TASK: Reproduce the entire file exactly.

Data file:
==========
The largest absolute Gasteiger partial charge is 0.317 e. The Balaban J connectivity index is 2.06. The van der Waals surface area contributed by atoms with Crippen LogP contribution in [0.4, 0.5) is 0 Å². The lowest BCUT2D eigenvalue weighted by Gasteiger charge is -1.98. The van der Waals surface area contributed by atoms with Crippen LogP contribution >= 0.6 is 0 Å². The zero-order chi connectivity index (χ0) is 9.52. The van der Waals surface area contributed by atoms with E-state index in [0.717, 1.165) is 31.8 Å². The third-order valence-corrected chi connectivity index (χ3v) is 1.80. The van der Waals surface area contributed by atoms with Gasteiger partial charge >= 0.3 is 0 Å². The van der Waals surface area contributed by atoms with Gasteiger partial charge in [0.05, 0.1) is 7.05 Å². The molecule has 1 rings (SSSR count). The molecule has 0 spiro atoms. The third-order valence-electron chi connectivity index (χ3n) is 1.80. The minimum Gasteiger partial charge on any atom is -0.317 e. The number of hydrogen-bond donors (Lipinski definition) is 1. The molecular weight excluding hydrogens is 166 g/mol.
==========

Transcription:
The largest absolute Gasteiger partial charge is 0.317 e. The Balaban J connectivity index is 2.06. The van der Waals surface area contributed by atoms with Crippen LogP contribution in [0.4, 0.5) is 0 Å². The lowest BCUT2D eigenvalue weighted by Gasteiger charge is -1.98. The van der Waals surface area contributed by atoms with Crippen LogP contribution >= 0.6 is 0 Å². The zero-order chi connectivity index (χ0) is 9.52. The van der Waals surface area contributed by atoms with E-state index in [0.717, 1.165) is 31.8 Å². The third-order valence-corrected chi connectivity index (χ3v) is 1.80. The van der Waals surface area contributed by atoms with Gasteiger partial charge >= 0.3 is 0 Å². The van der Waals surface area contributed by atoms with Gasteiger partial charge in [0.05, 0.1) is 7.05 Å². The molecule has 1 rings (SSSR count). The molecule has 0 spiro atoms. The third-order valence-electron chi connectivity index (χ3n) is 1.80. The minimum Gasteiger partial charge on any atom is -0.317 e. The number of hydrogen-bond donors (Lipinski definition) is 1. The molecular weight excluding hydrogens is 166 g/mol.